Laparoscopic Total Abdominal Colectomy

A laparoscopic total abdominal colectomy is an operation that removes the large intestine. Doctors use it to help treat conditions including:

  • Inflammatory conditions of the intestine, such as Crohn's disease and ulcerative colitis
  • Familial polyposis, an inherited (hereditary) condition in which hundreds to thousands of polyps (small growths) form along all of the large intestine

The term "laparoscopic" refers to a type of surgery called laparoscopy, which lets the surgeon do the operation through very small cuts in the abdomen. They use a laparoscope, which is a tool with a small camera on it, to see inside you.

The Three Steps of Laparoscopic Total Abdominal Colectomy

Step 1: Positioning the Laparoscope

First, you’ll get general anesthesia, so you’ll be asleep. Then the surgeon will make a small cut (about half an inch long) near your navel and insert a laparoscope through it. The surgeon can see images from the laparoscope on video monitors placed near the operating table.

Once the laparoscope is in place, the surgeon will make four or five more cuts less than half an inch long in the abdomen. The surgeon will work through those cuts.

Step 2: Dividing the Sigmoid Colon and Rectum

The colon is a large organ (about 5 feet long) stretching from the small intestine (ileum) to the rectum. Doctors divide the colon into four main sections:

  1. ascending (right)
  2. transverse
  3. descending (left)
  4. sigmoid colon, which attaches to the rectum.

Your surgeon will carefully free the colon in sections, starting with the rectum and sigmoid colon, and finishing with the ascending (right) colon. He will also cut and close the main blood vessels (arteries) that supply blood to the colon throughout the surgery.

During the procedure, the surgeon will use a paddle-like instrument to hold loops of the intestine up and out of the way. When the entire large intestine is freed, the surgeon will free the right colon from the ileum. Then he’ll identify the part of the ileum that he will join with the rectum.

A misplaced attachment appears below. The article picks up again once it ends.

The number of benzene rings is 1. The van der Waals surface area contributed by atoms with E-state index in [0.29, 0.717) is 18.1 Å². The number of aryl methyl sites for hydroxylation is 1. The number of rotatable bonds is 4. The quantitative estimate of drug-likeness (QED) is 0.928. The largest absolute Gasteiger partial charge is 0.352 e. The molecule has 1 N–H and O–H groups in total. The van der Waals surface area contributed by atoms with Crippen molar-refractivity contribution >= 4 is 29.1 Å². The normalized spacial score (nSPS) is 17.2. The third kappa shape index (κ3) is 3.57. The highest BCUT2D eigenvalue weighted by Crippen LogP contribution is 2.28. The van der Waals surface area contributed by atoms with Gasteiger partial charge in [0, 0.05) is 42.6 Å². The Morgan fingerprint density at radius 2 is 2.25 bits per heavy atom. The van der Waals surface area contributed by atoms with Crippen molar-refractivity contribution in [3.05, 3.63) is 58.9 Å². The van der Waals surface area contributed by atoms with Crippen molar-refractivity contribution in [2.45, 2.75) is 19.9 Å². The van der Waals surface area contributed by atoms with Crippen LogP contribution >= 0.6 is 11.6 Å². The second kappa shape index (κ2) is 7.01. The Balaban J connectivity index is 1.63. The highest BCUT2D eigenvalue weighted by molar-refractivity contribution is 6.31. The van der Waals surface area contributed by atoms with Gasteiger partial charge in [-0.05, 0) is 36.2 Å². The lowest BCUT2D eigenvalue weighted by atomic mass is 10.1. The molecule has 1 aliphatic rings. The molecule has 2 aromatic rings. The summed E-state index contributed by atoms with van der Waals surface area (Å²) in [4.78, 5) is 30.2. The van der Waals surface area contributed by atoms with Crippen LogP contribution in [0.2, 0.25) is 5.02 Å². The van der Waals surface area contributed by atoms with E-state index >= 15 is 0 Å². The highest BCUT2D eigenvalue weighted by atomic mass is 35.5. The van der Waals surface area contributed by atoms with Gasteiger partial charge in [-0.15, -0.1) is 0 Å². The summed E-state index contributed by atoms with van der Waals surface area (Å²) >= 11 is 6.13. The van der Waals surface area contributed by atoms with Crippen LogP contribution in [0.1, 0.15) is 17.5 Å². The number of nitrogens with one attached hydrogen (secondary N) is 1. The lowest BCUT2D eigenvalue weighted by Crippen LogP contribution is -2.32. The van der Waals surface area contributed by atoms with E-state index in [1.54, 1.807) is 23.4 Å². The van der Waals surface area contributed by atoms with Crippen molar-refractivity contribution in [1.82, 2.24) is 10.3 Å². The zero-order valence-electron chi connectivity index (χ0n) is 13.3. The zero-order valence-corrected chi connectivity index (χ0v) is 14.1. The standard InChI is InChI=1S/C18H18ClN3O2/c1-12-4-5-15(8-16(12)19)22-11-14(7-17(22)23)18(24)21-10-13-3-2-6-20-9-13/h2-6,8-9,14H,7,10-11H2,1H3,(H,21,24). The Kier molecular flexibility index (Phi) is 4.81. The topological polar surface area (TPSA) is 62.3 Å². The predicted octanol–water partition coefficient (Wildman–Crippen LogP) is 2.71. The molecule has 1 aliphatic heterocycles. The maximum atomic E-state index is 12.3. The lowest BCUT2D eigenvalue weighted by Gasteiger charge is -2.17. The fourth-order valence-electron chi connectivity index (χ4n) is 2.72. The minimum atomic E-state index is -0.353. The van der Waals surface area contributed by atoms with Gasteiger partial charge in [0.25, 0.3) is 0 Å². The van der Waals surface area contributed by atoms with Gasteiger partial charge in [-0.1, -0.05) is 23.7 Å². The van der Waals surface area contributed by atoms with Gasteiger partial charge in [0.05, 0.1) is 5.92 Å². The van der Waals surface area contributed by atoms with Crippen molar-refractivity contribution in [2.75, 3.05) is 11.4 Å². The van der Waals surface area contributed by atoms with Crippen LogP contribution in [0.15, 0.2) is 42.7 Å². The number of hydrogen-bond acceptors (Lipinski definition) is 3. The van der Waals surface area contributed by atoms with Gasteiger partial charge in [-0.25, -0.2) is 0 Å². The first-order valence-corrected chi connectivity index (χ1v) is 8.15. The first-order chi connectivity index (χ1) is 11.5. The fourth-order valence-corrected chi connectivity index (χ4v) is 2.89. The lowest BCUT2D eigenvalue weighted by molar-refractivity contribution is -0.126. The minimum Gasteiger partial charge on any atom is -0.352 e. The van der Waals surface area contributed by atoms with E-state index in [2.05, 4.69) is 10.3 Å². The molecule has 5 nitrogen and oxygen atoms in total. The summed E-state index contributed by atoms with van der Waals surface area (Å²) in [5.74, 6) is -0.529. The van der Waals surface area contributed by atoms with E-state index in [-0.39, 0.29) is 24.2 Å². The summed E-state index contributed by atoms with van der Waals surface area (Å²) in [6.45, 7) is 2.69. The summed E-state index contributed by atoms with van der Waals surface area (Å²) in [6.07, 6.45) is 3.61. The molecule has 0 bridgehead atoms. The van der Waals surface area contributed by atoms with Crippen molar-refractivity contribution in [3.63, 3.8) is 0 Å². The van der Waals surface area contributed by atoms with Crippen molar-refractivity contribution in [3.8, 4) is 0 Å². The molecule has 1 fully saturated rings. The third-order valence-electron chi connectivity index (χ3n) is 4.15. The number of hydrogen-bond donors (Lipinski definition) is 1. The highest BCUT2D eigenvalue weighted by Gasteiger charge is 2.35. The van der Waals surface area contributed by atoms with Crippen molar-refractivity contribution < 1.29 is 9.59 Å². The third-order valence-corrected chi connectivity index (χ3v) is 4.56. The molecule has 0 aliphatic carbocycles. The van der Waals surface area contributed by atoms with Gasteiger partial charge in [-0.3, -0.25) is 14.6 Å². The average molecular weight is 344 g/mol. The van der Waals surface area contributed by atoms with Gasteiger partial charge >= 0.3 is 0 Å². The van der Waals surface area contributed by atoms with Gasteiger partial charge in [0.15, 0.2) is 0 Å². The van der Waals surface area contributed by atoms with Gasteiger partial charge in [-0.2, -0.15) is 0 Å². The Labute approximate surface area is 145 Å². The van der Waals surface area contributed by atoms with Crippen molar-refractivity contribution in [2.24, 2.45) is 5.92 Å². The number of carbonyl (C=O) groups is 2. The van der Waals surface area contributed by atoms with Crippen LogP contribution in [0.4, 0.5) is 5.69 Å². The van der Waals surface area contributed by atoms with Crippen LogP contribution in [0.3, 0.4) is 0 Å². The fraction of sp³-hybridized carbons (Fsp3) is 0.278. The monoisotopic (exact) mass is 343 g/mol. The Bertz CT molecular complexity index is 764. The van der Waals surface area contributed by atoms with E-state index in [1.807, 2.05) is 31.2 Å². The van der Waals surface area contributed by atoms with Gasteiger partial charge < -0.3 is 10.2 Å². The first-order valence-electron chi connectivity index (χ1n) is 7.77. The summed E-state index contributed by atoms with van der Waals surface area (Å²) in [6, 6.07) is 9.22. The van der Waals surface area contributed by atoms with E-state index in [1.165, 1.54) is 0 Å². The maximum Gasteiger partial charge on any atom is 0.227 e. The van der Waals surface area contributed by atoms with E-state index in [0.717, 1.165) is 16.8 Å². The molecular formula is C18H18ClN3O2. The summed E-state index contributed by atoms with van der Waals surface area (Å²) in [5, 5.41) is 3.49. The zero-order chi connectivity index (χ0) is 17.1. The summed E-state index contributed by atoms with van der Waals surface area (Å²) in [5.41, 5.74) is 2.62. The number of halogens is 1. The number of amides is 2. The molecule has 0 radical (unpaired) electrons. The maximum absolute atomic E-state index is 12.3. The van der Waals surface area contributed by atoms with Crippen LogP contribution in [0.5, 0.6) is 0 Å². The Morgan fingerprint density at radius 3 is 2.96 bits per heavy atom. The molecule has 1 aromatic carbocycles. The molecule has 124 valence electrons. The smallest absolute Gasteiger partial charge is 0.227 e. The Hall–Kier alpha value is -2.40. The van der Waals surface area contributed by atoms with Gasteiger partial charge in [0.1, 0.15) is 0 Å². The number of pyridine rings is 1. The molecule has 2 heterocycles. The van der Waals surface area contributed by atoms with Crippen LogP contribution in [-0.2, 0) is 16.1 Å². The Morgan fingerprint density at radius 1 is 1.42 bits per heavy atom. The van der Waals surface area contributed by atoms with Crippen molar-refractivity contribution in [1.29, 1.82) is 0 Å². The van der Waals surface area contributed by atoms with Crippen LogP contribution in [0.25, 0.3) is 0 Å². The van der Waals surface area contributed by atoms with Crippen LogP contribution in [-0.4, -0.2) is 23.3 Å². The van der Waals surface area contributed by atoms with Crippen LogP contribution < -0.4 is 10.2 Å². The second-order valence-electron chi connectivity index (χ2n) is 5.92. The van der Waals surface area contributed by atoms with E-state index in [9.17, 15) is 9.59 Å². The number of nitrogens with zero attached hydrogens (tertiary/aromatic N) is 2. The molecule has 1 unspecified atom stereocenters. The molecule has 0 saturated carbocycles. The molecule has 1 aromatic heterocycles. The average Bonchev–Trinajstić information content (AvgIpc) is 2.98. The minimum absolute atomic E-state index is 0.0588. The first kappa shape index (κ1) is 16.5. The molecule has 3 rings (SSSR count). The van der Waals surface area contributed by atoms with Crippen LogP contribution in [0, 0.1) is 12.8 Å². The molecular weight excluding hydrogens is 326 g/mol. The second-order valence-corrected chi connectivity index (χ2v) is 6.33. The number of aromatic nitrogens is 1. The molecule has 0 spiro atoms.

Finally, your surgeon will pass a snare-like instrument over the colon to make sure that all of the attachments to the tissue have been cut. This tool is designed to hold a wire loop, which the surgeon tightens around any remaining tissue growths to remove them. Once this is complete, he will make one of the surgical cuts bigger and pull the colon out of the abdominal cavity.


Step 3: Joining the Ileum and Rectum

Next, your surgeon will join your rectum and ileum. He'll use a circular stapler with an anvil-shaped head and center post and rod. First, the surgeon passes the anvil-shaped end of the stapler (the end with the post) into the ileum and stitches it into place. The post will extend beyond the cut end of the ileum.

To complete the procedure, the surgeon will then pass the rod of the circular stapler into the rectum, connect it with the center post, then close and "fire" it to join the ileum with the rectum. Some people may instead need the surgeon to make a reservoir called an ileal pouch anal anastomosis (IPAA) from the small intestine.

The surgeon will then rinse the abdominal cavity and check the connection for leaks. Finally, he’ll stitch or tape all the surgical cuts in the abdomen.


After surgery, your doctor will encourage you to boost your activity level steadily once you are home. Walking is great exercise! It will help your general recovery to strengthen your muscles, keep your blood circulating to prevent blood clots, and help your lungs remain clear.

If you are fit and did regular exercise before surgery, you may resume exercising when you feel comfortable and your doctor approves. However, you should avoid strenuous exercise, heavy lifting, and abdominal exercises such as sit-ups for 6 weeks after surgery.

When you go home, your doctor will probably recommend a “soft” diet, which means you can eat almost everything except raw fruits and vegetables. You should continue this diet until your post-surgical checkup. If the diet makes you constipated, call your doctor's office for advice.

WebMD Medical Reference Reviewed by Minesh Khatri, MD on October 20, 2019



Fichera, A. J Gastrointest Surg, July 2011. Epub, Feb. 19, 2011.

Laparoscopic Surgical Center of New York. 

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